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tv   The Papers  BBC News  September 15, 2019 10:30pm-11:00pm BST

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and coming third in the world championships it shows there is potential she can get a medal in the olympics. the way the qualification process works, and we are confident she will qualify, she's just finished season one and has another coming up but the number of points she has achieved through coming third and the other results she has had, it will be very hard for her not to be in that top 20 that qualify to the olympic games. we are very confident that she will be on the top five or six, at worst, really. stay with us because we'll be taking an in—depth look at the papers with our reviewers lynn faulds wood and giles kenningham — that's coming up after the headlines. time for a look at the weather with philip avery. hello, once again. for some, sunday has been a really decent sort of day and when the weather is that good, you really would sit around in it but it hasn't been like that everywhere. we have
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had a banner of cloud, rain associated with the weather front doubling its way into the heart of the british isles and through the rest of the night, what gaps there have been in the cloud through the south—eastern quarter will fill in and that will work one of the temperatures, they won't fall away far at all. 15 or 16 in the south but under clear skies in the north, in the borders, three or 4 degrees only but at least the chance of sunshine to start of the day. a rattling of showers across northern and north—western parts of scotland, still quite a noticeable breeze and then some dry weather into the northern part of scotland, northern ireland two and a north of england faring quite nicely. across the midlands, east anglia, southern counties and all of wales, sunshine in short supply and are high on the day of only 21. bye—bye.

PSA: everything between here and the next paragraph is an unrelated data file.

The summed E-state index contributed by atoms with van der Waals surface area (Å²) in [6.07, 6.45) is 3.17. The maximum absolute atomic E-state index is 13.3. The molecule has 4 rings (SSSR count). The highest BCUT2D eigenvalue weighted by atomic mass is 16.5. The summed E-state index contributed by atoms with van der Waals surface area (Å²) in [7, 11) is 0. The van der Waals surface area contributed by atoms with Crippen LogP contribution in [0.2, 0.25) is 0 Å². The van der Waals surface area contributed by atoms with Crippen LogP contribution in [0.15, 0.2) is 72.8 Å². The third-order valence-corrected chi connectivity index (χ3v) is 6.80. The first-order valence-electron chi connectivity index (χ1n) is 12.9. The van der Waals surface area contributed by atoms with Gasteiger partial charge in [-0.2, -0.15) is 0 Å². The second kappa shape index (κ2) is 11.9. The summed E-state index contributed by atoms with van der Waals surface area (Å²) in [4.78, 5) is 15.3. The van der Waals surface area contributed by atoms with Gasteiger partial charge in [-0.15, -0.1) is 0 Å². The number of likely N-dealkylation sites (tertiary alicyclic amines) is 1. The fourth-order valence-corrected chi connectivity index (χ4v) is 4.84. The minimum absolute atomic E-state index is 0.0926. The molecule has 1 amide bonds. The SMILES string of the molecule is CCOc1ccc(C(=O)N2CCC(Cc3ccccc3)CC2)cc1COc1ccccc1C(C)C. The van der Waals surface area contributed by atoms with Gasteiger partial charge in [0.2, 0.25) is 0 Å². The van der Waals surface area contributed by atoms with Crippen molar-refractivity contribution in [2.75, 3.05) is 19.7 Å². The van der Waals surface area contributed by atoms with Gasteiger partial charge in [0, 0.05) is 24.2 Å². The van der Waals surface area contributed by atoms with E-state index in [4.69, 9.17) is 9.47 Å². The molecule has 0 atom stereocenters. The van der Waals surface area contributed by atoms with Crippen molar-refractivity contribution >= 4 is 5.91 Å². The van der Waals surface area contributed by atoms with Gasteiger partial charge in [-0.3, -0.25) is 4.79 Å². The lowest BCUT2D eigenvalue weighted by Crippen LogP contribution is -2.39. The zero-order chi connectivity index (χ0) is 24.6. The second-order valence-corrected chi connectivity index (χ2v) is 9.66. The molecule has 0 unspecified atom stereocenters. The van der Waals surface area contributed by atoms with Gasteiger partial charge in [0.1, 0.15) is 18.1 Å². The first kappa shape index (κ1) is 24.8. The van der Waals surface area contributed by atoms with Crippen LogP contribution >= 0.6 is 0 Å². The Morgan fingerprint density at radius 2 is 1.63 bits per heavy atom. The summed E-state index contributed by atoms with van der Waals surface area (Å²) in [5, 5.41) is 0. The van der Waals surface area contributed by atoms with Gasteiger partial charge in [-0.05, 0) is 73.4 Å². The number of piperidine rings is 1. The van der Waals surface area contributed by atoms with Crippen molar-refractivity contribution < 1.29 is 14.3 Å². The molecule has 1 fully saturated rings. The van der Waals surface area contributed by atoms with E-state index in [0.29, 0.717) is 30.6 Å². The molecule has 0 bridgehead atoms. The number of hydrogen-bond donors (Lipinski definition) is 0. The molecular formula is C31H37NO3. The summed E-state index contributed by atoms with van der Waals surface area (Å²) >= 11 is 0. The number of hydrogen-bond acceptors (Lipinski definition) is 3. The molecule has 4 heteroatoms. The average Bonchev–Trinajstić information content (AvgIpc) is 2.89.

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this is bbc news with martine croxall. we'll be taking a look at tomorrow mornings papers in a moment. morning's papers in a moment. won't we? thank you giles. won't we? thank you gilesi won't we? thank you giles. i was paying attention. there was nothing wrong with being a swat, as we know, a girly swot. the liberal democrats pledge to cancel brexit, if they come to power at the next general election. if people put into government as a majority government the "stop brexit party" — then stopping brexit is exactly what people will get.
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david cameron accuses borisjohnson of only backing leave in order to further his own political career. the foreign secretary condemns the attacks on saudi oil sites — saying they're a reckless attempt to disrupt global supplies — and damage regional security. police in hong kong fire tear gas and water cannon to disperse pro—democracy protesters. messages of support for former wales rugby captain, gareth thomas, who has revealed he is hiv positive — saying he wants to help reduce the stigma around the condition. hello and welcome to our look ahead to what the the papers will be bringing us tomorrow. with me are giles kenningham
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and lynn faulds wood. i bet you weren't swotty at school, giles. ijust had that feeling. i had my moments but they came and went. front pages... as borisjohnson prepares to meet eu leaders in brussels tomorrow — he's written in the daily telegraph that he "passionately believes he can get a new brexit deal," and says he's working "flat out" to avoid a no—deal departure. according to the i newspaper — as mrjohnson bids to "save brexit on october 31st", a minister has hinted that the transition period could be extended by two years to hit the brexit date. on the front page of the metro... the eu's guy verhofstadt has branded the prime minister's comparison of britain to the incredible hulk as "infantile" — asking is the eu supposed to be scared of this? a daily mail investigation has found that hundreds of thousands of crimes are allegedly being written off by the police within only 2a hours of being reported,